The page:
2011 CCH Whole Ball of Tax
Tax Treatment for Those in Armed Forces
(RIVERWOODS, ILL., January 2011) – From combat zones in the Middle East to humanitarian missions in earthquake-ravaged countries, dedicated members of the U.S. military receive special support at tax time. CCH, a Wolters Kluwer business and leading provider of tax, accounting and audit information, software and services ( CCHGroup.com), details some of the special tax provisions provided to qualifying, members of the military.
Combat Pay Status and Exemptions
Normally, military pay is taxable. But, if you serve in a combat zone as an enlisted person or as a warrant officer (including commissioned warrant officers) for any part of a month, all your military pay received for military service that month is excluded from gross income and not subject to taxes. For commissioned officers, the monthly exclusion is capped at the highest enlisted pay, plus any hostile fire or imminent danger pay received.
In fact, all compensation for active service in a combat zone for any month, including a state or local bonus paid while serving in a combat zone, is exempt from income tax, up to the highest rate of enlisted pay – currently $7,489.80 per month. So if service in a combat zone begins on the last day in January and ends on the first day of December, the entire year’s pay is tax exempt. However, other military compensation such as active duty pay, reserve training pay, enlistment or re-enlistment bonuses, incentive pay, readjustment pay as well as travel and per diem allowances is taxable – only pay for service in a combat zone is an exception.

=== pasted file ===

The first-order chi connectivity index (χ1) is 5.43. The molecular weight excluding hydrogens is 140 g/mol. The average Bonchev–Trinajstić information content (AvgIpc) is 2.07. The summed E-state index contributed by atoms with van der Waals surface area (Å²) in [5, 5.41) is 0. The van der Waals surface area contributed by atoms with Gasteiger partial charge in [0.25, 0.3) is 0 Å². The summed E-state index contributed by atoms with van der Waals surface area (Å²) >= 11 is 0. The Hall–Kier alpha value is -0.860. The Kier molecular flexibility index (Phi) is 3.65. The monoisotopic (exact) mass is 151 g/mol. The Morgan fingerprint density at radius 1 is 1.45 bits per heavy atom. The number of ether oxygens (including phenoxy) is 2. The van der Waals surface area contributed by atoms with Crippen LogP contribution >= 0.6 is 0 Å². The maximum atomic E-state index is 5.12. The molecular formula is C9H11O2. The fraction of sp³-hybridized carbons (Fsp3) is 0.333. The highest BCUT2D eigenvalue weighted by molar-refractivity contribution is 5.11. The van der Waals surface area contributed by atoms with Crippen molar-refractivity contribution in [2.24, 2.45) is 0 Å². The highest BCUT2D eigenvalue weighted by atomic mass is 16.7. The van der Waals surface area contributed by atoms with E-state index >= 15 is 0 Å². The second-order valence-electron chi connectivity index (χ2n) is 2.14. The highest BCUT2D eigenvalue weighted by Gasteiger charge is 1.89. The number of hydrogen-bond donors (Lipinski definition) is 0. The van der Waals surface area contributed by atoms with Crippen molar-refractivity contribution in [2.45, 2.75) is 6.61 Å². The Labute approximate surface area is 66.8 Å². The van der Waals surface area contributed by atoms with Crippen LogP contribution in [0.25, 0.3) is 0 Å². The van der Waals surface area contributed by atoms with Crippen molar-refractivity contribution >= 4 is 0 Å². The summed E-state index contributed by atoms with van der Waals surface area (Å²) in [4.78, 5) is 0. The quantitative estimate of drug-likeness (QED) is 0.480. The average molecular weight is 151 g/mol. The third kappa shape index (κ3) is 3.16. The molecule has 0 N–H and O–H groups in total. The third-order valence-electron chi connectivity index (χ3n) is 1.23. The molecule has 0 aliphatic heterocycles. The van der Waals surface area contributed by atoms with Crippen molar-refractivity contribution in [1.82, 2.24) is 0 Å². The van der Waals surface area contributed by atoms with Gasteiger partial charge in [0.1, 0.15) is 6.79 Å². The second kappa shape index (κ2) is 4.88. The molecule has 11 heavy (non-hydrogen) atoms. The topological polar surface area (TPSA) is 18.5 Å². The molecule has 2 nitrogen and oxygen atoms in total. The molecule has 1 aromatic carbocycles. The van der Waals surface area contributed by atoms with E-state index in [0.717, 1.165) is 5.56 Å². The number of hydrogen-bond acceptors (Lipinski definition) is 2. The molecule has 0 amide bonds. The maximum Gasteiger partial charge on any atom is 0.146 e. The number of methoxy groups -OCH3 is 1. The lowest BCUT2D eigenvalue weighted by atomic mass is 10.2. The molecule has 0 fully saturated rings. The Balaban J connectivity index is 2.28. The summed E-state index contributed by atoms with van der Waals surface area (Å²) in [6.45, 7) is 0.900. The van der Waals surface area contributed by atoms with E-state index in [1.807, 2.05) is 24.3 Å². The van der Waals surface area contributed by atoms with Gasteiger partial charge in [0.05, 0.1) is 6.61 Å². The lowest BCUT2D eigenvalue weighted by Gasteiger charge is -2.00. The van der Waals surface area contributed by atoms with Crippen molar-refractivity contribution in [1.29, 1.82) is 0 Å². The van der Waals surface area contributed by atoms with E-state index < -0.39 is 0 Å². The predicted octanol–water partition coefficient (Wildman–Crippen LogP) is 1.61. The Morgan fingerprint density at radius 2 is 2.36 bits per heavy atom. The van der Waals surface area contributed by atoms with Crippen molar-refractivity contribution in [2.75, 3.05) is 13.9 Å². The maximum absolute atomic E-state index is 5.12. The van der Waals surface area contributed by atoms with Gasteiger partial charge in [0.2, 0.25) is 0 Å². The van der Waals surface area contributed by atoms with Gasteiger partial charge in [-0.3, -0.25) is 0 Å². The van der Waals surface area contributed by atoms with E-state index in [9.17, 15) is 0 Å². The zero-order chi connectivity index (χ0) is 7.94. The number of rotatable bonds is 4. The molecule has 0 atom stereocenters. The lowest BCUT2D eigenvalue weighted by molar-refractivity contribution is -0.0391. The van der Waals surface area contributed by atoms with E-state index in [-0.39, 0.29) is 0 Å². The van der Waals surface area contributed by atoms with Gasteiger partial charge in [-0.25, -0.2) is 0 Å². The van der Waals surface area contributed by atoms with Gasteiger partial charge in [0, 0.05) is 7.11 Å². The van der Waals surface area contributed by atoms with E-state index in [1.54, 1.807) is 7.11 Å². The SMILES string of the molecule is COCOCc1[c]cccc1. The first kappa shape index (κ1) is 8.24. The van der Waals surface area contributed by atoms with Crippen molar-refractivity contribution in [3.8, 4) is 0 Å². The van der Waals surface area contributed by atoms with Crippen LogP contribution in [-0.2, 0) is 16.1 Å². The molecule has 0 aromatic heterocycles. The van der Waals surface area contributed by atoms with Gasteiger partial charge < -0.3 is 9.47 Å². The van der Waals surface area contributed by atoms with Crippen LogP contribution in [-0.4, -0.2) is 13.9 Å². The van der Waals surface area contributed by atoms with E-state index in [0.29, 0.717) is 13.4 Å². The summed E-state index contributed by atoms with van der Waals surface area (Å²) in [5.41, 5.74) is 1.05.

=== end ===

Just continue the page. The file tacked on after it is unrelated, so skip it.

Military personnel may count combat pay as earned income for the purpose of making contributions to traditional and Roth IRAs, which can only be made out of earned income. Veterans also are eligible for subsidized mortgages financed by state bonds that are usually available only to first-time homebuyers. Veterans can use these programs even if they have previously bought a home, but they can use them one time only.
Military personnel and family members who qualify for combat zone tax relief may also notify the IRS directly of their status or ask questions through a special e-mail address: firstname.lastname@example.org.
Other military tax assistance and benefits include:
- Extension of deadlines: The time for taking care of certain tax matters may be postponed. The deadline for filing tax returns, paying taxes, filing claims for refund and taking other actions with the IRS is automatically extended for qualifying members of the military;
- Free tax preparation help: Most military installations offer free tax filing and preparation assistance during the filing season;
- Joint returns: In general, joint income tax returns must be signed by both spouses. However, when one spouse may not be available due to military duty, a power of attorney may be used to file a joint return; and